4. Remove the turkey from the oven, cover with foil for 10 minutes before slicing, and serving.
For anyone who like game or a tall tale of hunting, Girl Hunter is for you. Check out more on Pellegrini's official web site.
03 December 2011
All that info aside, she is a great storyteller. The stories in this cookbook along with casual and innovative twists on classics are what make this book great. While Reusing has made somewhat of a name for herself in that fresh, seasonal, up-to-the-minute, alright, Farm-to-Table, she has the right attitude about it. She was quoted as saying:
For quite some time we have struggling with the exact way to describe the "farm-to-table" phenom and when we read the word"weaponized" we were very disappointed WE did not think of it.
In the end, however Reusing gets the ingredients, she has a way of making them shine. Her Asian spin on Southern staples breathes life into the often monotonous repetition of Southern fair. Here Reusing gives a Southern classic an new profile.
1 teaspoon coriander seeds
¼ teaspoon fennel seeds
1 teaspoon cumin seeds
1 tablespoon vegetable oil
1 large egg
¼ cup buttermilk
1 medium serrano chile, finely chopped
2 tablespoons chickpea flour
2 tablespoons all-purpose flour
½ teaspoon kosher salt
½ teaspoon freshly ground black pepper
2 pints okra (just under a pound), stems removed
Sea salt, for serving
Hot Tomato Relish
In a small pan over medium heat, lightly toast the coriander, fennel, and clove until fragrant, 1 to 2 minutes. Allow to cool completely; then grind and set aside. Toast the cumin seeds in the same fashion and add them to the ground spices.
Fill a deep, heavy stockpot with about 3 inches of oil. Heat the oil over medium-high heat until a deep-fat thermometer reads 350°F.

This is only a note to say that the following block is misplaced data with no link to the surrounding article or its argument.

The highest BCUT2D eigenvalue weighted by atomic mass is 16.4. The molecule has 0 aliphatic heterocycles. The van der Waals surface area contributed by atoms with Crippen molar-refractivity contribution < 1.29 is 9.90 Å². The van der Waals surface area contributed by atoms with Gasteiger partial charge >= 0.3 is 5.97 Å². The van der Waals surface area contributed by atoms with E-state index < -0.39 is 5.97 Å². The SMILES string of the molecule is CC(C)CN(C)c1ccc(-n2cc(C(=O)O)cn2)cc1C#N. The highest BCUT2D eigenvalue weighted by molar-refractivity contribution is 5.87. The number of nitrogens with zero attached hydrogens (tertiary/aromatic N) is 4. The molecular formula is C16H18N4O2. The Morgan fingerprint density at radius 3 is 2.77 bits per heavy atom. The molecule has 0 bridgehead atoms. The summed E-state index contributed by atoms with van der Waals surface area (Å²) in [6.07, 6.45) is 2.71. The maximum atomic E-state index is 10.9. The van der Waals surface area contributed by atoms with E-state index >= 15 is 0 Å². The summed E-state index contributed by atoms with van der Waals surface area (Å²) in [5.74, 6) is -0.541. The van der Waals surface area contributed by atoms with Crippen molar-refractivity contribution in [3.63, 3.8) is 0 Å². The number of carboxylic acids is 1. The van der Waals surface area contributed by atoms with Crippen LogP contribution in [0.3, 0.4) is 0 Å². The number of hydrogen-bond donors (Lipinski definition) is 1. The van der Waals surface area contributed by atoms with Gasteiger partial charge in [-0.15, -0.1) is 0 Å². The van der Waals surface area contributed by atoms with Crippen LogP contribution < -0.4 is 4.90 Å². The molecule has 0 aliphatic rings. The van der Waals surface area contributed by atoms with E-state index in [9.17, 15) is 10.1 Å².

Beat the egg in a small bowl and whisk in the buttermilk and serrano chile. In a medium bowl, combine the chickpea flour, all-purpose flour, salt, pepper, and spice mixture.
Cut the okra on a sharp diagonal into long ¼-inch-thick slices. Put the okra slices into the bowl with the flour mixture and combine, leaving a light dusting on each piece. Pour the egg mixture on top and mix with your hands, making sure to coat all surfaces. In batches, use a large slotted spoon to carefully lay loosely formed handfuls of 6 to 8 slices into the hot oil and cook for about 2 minutes, turning as necessary until the okra is golden brown and uniformly crisp. Drain on a clean brown paper bag, season with sea salt, and serve with the tomato relish.
Hot Tomato Relish
1 tablespoon expeller-pressed vegetable oil
½ teaspoon brown mustard seeds
3 garlic cloves, slivered lengthwise
½ teaspoon cayenne
1¼ teaspoons ground turmeric
5 ripe plum tomatoes, peeled, seeded, and finely diced
½ teaspoon kosher salt
¼ cup distilled white vinegar
¼ teaspoon sugar
Heat the oil in a medium-size heavy nonreactive pot over medium-high heat. Add the mustard seeds and garlic, and cook until the garlic is turning light golden brown and the seeds are popping, about 2 minutes. Add the cayenne and turmeric. Cook for 10 to 20 seconds, and then add the tomatoes, salt, vinegar, and sugar. Simmer for 15 minutes, or until the tomatoes are soft and the relish has thickened slightly. Serve hot.
Pick out a recipe from Cooking In The Moment, throw No Pocky for Kitty on the turntable, grab a beer and crank up the volume and stove and get cooking.
02 December 2011